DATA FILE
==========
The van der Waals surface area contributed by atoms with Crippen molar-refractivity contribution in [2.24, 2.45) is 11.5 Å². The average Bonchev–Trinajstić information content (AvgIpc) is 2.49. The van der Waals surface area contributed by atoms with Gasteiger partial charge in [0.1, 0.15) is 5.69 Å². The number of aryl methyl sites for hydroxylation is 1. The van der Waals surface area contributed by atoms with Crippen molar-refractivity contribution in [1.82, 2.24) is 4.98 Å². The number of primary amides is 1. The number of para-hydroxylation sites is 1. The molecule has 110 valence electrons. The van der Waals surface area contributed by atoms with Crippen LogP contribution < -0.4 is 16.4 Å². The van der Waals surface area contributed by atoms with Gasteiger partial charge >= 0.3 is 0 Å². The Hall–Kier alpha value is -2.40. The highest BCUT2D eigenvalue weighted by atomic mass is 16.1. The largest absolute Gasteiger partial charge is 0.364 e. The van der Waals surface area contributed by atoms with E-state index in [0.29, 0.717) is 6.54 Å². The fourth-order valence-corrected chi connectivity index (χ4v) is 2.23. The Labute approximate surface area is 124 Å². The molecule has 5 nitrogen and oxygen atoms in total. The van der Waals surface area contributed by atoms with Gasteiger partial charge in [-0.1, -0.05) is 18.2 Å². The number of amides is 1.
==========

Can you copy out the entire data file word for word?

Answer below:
The van der Waals surface area contributed by atoms with Crippen molar-refractivity contribution in [2.24, 2.45) is 11.5 Å². The average Bonchev–Trinajstić information content (AvgIpc) is 2.49. The van der Waals surface area contributed by atoms with Gasteiger partial charge in [0.1, 0.15) is 5.69 Å². The number of aryl methyl sites for hydroxylation is 1. The van der Waals surface area contributed by atoms with Crippen molar-refractivity contribution in [1.82, 2.24) is 4.98 Å². The number of primary amides is 1. The number of para-hydroxylation sites is 1. The molecule has 110 valence electrons. The van der Waals surface area contributed by atoms with Crippen LogP contribution < -0.4 is 16.4 Å². The van der Waals surface area contributed by atoms with Gasteiger partial charge >= 0.3 is 0 Å². The Hall–Kier alpha value is -2.40. The highest BCUT2D eigenvalue weighted by atomic mass is 16.1. The largest absolute Gasteiger partial charge is 0.364 e. The van der Waals surface area contributed by atoms with E-state index in [0.29, 0.717) is 6.54 Å². The fourth-order valence-corrected chi connectivity index (χ4v) is 2.23. The Labute approximate surface area is 124 Å². The molecule has 5 nitrogen and oxygen atoms in total. The van der Waals surface area contributed by atoms with Gasteiger partial charge in [-0.1, -0.05) is 18.2 Å². The number of amides is 1.